“Make do and mend”, or so the saying goes. Artist CELIA PYM has taken it a leap further, breathing new life, beauty and meaning into the worn garments that she renews. Text by Emma Elwick-Bates


There’s an othertimely resourcefulness to textile artist Celia Pym, trained nurse turned professional darner: “Sewing is still healing, I suppose,” she says. The Royal College graduate first caught the fashion gaze with her mesmerising shortlisted entry for the 2017 Loewe Craft Prize – a tenderly darned Norwegian sweater, rescued from disintegration and reconfigured into a rhapsody of layered blues. The sweater was taken from a recycling plant, and was “the biggest repair job I’ve ever done,” with overlaid stitches decorating the Fair Isle pattern like fresh-fallen snow. “Wear is such a drawn-out process. Slow. It’s like looking in a mirror at an ageing face,” she says. Pym shuns the concept of invisible repairs as the sartorial equivalent of Botox: “Masking, but never the same as the original. It seems too apologetic.”

Pym is certainly uncompromising (she once spent nine months knitting her way around Japan) and craft is her vocation. Her passion for renewing the lifespan of clothes harks to the make-do-and-mend public initiative of World War II, but in 2018’s uncertain climate, she sees her focus as being more on “emotional sustainability”. “It’s less about a shortage of material or poverty; you can replace things very cheaply these days on the high street. The point is learning a survival skill, doing something creative,” she says from her home studio in Stoke Newington. Pym believes in being hands-on, exploring the tenderness and the invention required, and hosts mending workshops at a local haberdashery in her native east London. As Radio 4’s Women’s Hour craft prize finalist, she has also held an “open invitation” live exhibit at the Victoria & Albert Museum for the public to bring along their own items to be repaired. “Grief is often the story embedded in the clothes that people want to save,” she observes, “although someone did bring in pair of tights, bizarrely!”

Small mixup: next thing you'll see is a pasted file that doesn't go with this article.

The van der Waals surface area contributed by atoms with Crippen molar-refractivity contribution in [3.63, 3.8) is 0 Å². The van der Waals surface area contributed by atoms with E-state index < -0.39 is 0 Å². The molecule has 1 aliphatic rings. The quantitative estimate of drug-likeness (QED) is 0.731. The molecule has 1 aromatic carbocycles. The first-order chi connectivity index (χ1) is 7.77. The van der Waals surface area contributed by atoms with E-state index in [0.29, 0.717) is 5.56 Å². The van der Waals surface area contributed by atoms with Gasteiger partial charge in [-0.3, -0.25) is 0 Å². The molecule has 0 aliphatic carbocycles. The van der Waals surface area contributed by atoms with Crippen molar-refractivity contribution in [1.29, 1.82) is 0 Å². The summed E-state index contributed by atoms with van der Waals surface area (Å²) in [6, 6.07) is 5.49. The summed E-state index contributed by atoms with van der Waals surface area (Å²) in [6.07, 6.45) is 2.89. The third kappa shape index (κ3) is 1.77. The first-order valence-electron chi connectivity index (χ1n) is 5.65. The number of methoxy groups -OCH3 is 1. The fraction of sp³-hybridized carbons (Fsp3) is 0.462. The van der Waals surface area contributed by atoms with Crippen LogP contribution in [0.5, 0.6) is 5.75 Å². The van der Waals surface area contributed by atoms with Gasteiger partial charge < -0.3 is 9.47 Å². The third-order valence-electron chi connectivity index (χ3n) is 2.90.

“Grief is often the story embedded in the clothes that  people want to save.”

Her first encounter with darning, Pym recalls, was watching her aunt mend the studio jumper belonging to her late uncle, also an artist – “the forearms heavy with repairs, echoing his body leaning over his work.” Her own repairs, often disruptively bright, are indelibly unique, whether working by commission or for her own artistic expression. “Clothing is so personal. And the act of repairing is the smallest gesture loaded with such love.” The aim of her work? “To make absence a whole again, but different, fresher.” Pym is using her old-school skill set to celebrate change; and that is pretty crafty indeed.